Classify the Articles and Reports by Type of Research Design
  Research Design Algorithm

Classify the Articles and Reports by Type of Research Design

Which type of study is preferred?

The four most common typese of evidence analysis questions are: diagnosis, treatment, prognosis and etiology. The type of question you are trying to answer determines the best research design to seek.

For instance, a randomized controlled trial (RCT) would be the most appropriate type of study to answer a question about therapy or treatment. This hierarchy is often shown graphically as a pyramid with expert opinions at the bottom of the pyramid and randomized controlled trials (RCTs) at the top.

However, a RCT would not be the strongest research design to answer a question about prognosis. The hightest level of evidence for prognosis is a cohort study. always look for the strong evidence you can find to answer your type of question.

In some situations the eligibility of a research article depends on the research design used. For example, in questions about the effectiveness of a treatment or intervention, a randomized controlled trial is the preferred research design; however, questions about etiology, causation or harm are best answered with cohort or case control research designs; diagnosis and screening questions can be answered with cross-sectional designs; and natural history and prognosis questions use cohort designs. There might not be much research available for new and emerging areas of practice or for practices that historically have been accepted as usual practice. In these situations, which are common in dietetics, all research designs are included but greater weight is given to results from studies using designs that best answer the research question.

First, divide the studies and reports listed on the Search Plan & Results template into two categories: primary research (original studies) and secondary research (review, meta-analysis and/or syntheses of previously reported studies).

Second, classify the studies or reports according to the type of research, that is, by study design. Study designs are organized into a hierarchy based on the ability of the design to test causal relationships.Below is a table of classification system used by the Academy. A glossary of research terms are presented in Appendix 6. The type of research design is determined during the critical appraisal step and recorded on the quality checklist template.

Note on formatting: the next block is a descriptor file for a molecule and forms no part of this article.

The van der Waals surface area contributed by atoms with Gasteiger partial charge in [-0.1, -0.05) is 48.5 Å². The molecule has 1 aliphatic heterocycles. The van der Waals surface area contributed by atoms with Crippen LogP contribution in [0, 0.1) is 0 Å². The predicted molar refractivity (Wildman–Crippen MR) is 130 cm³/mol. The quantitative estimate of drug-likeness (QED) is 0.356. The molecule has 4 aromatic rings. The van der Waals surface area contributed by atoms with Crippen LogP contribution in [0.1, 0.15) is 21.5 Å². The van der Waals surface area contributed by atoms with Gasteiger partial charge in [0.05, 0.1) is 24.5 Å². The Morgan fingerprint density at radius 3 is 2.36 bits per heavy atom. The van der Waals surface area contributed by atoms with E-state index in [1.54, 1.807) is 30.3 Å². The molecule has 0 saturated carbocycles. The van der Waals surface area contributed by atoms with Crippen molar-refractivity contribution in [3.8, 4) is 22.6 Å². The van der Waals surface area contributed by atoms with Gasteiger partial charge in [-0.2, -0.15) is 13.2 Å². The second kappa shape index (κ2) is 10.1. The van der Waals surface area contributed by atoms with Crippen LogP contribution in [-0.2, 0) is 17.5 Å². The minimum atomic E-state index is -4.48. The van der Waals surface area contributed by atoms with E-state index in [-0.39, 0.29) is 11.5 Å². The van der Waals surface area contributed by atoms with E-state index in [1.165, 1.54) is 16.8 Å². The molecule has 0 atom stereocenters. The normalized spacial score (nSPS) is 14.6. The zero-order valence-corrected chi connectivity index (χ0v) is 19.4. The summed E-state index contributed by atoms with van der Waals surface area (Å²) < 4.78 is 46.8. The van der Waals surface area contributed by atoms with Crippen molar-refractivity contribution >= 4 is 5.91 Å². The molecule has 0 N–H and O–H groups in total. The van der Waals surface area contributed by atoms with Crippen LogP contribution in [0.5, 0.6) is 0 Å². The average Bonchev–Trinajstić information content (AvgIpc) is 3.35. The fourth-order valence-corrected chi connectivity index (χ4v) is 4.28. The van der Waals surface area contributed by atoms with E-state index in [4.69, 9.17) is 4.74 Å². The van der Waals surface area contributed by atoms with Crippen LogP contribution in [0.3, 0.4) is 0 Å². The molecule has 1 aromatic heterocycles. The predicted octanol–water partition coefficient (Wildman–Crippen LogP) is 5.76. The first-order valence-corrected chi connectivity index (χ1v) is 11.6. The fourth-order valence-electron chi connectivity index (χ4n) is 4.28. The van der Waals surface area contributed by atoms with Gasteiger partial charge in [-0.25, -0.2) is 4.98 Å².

Hierarchy and Classification of Studies2

Primary Reports

Secondary Reports


Randomized controlled trial (RCT)

Cluster Randomized Trial

Randomized Crossover Trial


Meta-analysis or Systematic review

Decision analysis

Cost-benefit analysis

Cost-effectiveness study


Prospective Cohort Study

Retrospective Cohort Study


Non-Randomized Controlled Trial

Non-Randomized Crossover Trial

Case-Control Study

Time Series Study

Diagnostic, Validity or Reliability Study


Narrative review (Review article)

Consensus statement

Consensus report


NOn-Controlled Trial

Case Study or Case Series

Other Descriptive Study

Cross-Sectional Study

Trend Study

Before-After Study


Medical opinion

Classifying studies and reports gives an initial picture of the type of studies and level of evidence available. It also helps organize the articles for the next step of critical appraisal. The Academy uses a study design algroithm to help you identify the study design. This classification is then recorded on the article's worksheet template.

The Academy web-based presentation "Research Designs and Threats to Validity" is a helpful tool to assist with the classification of research studies.

2Adapted by the Academy of Nutrition and Dietetics from ©Joint Commission Resources: "A Practical Approach to Evidence Grading." Joint Commission Journal on Quality Improvement 2000:Volume 26(12):707

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